The next mine visited was the Vienna Shaft, in Trumbull county, owned by the Vienna Coal Company. Their shaft is one hundred and twenty feet in perpendicular depth. It has very excellent and capable machinery for hoisting coal and pumping water, which is well and substantially constructed. This mine has been in operation for about two years, and has but one outlet. The shaft is divided into upcast and downcast compartments, for the purpose of ventilation, by a wooden partition. There was no furnace or other ventilating force at work to create a circulation of air. The ventilation had wholly stagnated, and the workmen were plunged into a highly deleterious atmosphere. The lights burned with a dull, heavy flame, and became extinguished upon the least motion. Many of the miners had their maps hung on posts or on the pillar-sides, and slanting downward, that being the only position in which a light could be maintained. When the air became so vitiated that the lights would no longer burn, a stream of water was turned down the shaft, which displaced the foul air. As this water all had to be pumped up again, it was let on very sparingly. Were a fire to break out among the wooden buildings which cover and surround the mouth of the only opening to this mine, the consequence to the poor imprisoned subterranean men can easily be foretold. There would be simply a repetition of the Avondale and Pittston horrors, which so recently occurred in the anthracite coal region of Pennsylvania. The air of the mine, already almost too foul to support life, would at once be withdrawn by the rarefaction produced by the fire, and the miners, cut off from all means of escape, would speedily and inevitably perish. The owners of the mine have in contemplation the construction of an air-shaft, which will also serve as a means of escape in case of such accident. The sanitary condition of the mine, not less than the dangers to the lives of the miners, however, only proves that such openings can not be too soon provided.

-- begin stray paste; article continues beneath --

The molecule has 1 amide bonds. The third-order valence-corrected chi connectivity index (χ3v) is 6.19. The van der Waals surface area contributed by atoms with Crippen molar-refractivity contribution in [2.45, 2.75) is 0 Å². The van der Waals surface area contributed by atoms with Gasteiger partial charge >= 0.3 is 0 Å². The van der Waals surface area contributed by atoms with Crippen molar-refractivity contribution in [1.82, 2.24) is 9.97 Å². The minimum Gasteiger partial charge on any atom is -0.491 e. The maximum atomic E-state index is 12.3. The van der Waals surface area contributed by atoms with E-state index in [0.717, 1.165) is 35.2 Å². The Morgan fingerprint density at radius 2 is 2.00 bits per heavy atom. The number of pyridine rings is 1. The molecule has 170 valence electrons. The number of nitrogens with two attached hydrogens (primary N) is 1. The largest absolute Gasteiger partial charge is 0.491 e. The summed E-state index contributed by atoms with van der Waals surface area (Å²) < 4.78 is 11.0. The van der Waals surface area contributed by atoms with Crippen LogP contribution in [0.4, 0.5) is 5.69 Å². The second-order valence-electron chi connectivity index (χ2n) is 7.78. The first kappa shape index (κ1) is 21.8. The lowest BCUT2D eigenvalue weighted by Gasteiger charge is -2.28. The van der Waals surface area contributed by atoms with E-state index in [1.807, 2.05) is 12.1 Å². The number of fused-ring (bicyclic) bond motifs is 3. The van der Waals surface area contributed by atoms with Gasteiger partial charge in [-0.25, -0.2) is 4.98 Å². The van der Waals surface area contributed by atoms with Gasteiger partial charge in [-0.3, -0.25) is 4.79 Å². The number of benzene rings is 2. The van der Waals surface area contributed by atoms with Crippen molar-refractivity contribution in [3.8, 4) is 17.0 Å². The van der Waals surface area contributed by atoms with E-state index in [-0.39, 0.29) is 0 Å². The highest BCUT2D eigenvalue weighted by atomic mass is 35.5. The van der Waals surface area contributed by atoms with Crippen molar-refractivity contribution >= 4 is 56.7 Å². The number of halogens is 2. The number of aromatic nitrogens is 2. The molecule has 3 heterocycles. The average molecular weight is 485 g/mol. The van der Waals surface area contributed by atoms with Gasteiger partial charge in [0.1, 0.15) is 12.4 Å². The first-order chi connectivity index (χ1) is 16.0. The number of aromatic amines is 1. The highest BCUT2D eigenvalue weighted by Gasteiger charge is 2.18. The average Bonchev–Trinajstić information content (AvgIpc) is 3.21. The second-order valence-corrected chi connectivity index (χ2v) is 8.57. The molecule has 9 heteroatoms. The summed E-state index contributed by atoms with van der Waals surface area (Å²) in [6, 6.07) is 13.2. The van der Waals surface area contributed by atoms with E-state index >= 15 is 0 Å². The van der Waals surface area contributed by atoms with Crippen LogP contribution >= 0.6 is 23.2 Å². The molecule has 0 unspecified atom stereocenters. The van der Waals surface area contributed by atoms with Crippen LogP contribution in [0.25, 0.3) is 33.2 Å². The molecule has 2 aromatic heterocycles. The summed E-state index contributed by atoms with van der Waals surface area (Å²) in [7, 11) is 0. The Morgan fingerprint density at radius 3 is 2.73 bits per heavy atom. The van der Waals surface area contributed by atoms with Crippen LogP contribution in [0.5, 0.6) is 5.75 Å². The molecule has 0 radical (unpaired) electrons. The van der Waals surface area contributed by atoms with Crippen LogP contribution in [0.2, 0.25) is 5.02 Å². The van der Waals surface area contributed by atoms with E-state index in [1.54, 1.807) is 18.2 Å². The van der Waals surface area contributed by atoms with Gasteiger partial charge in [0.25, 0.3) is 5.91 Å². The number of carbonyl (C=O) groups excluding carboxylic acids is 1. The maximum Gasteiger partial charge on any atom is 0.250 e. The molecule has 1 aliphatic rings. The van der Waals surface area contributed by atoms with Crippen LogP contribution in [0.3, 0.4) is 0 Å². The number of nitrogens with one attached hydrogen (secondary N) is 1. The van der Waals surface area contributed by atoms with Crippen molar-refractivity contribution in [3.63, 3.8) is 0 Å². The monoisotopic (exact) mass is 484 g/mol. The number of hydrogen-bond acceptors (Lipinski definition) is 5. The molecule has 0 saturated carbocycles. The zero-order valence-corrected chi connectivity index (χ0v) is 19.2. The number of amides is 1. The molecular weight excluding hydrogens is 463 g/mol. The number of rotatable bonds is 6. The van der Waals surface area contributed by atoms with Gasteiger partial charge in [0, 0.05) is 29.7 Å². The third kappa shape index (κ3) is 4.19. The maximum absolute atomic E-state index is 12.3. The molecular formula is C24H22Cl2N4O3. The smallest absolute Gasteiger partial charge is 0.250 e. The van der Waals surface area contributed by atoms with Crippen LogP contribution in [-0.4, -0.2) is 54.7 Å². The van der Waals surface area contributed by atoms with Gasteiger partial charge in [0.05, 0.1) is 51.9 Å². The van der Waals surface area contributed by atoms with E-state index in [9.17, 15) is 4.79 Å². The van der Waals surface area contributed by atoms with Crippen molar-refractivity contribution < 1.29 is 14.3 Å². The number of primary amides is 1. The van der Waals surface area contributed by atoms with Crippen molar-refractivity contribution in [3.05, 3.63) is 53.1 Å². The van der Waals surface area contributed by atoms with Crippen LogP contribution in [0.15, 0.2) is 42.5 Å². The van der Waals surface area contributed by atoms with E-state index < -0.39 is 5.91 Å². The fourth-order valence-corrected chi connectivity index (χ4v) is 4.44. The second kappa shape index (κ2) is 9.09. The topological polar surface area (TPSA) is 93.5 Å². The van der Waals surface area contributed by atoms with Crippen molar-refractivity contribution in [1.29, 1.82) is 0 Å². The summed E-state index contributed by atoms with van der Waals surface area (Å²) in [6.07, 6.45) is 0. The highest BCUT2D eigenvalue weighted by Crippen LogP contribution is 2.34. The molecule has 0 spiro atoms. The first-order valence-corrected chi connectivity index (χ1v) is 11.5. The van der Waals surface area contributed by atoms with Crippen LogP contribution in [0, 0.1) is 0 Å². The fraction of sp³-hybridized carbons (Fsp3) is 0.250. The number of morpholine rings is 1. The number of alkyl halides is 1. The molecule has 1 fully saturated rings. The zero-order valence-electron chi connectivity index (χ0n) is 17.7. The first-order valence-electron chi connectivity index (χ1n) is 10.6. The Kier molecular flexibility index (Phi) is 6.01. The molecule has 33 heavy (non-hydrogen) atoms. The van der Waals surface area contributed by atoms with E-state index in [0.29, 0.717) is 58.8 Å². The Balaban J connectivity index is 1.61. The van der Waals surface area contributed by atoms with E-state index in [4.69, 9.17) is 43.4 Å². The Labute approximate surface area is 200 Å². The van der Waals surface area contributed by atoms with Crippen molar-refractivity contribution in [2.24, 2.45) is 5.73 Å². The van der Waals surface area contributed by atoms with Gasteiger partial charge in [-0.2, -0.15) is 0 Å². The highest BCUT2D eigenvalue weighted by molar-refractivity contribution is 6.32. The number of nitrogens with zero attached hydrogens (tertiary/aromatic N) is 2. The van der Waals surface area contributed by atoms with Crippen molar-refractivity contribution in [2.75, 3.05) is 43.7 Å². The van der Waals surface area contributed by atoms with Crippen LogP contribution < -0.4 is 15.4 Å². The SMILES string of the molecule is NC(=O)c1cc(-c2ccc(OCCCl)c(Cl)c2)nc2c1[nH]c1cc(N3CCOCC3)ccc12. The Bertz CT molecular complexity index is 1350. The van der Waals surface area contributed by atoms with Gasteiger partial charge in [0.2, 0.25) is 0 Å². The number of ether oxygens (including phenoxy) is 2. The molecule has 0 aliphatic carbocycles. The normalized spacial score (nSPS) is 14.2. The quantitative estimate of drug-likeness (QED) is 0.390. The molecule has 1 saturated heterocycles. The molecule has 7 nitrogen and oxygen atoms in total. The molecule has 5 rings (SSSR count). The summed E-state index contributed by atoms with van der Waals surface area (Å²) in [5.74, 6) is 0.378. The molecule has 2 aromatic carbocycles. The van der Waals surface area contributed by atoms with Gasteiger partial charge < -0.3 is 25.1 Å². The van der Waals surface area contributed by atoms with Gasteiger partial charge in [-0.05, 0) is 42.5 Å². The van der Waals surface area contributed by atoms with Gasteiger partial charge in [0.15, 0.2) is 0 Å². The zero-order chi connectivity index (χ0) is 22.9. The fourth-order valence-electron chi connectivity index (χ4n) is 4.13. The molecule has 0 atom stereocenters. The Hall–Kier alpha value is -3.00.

Vienna Miner John Whelan's Testimony
Vienna miner John Whelan offered sworn testimony about his experience in and observations of the Vienna Mine. This account appears in the Report of the Mining Commission (page 106).

VIENNA SHAFT MINES, NEAR YOUNGSTOWN, MAHONING VALLEY.

July 19th, 1871.—John Whelan, being duly sworn, deposeth and says, in reply to interrogations: I am a miner by profession, and am now engaged in checking weights of coal in the mines called Vienna Shaft Mines, being employed by the lessors to the Vienna Shaft Mine Company, and half my expenses being paid by the miners. I am a native of this country, but my parents were Irish; and my father was a miner for sixty years. I have been a miner about twelve years.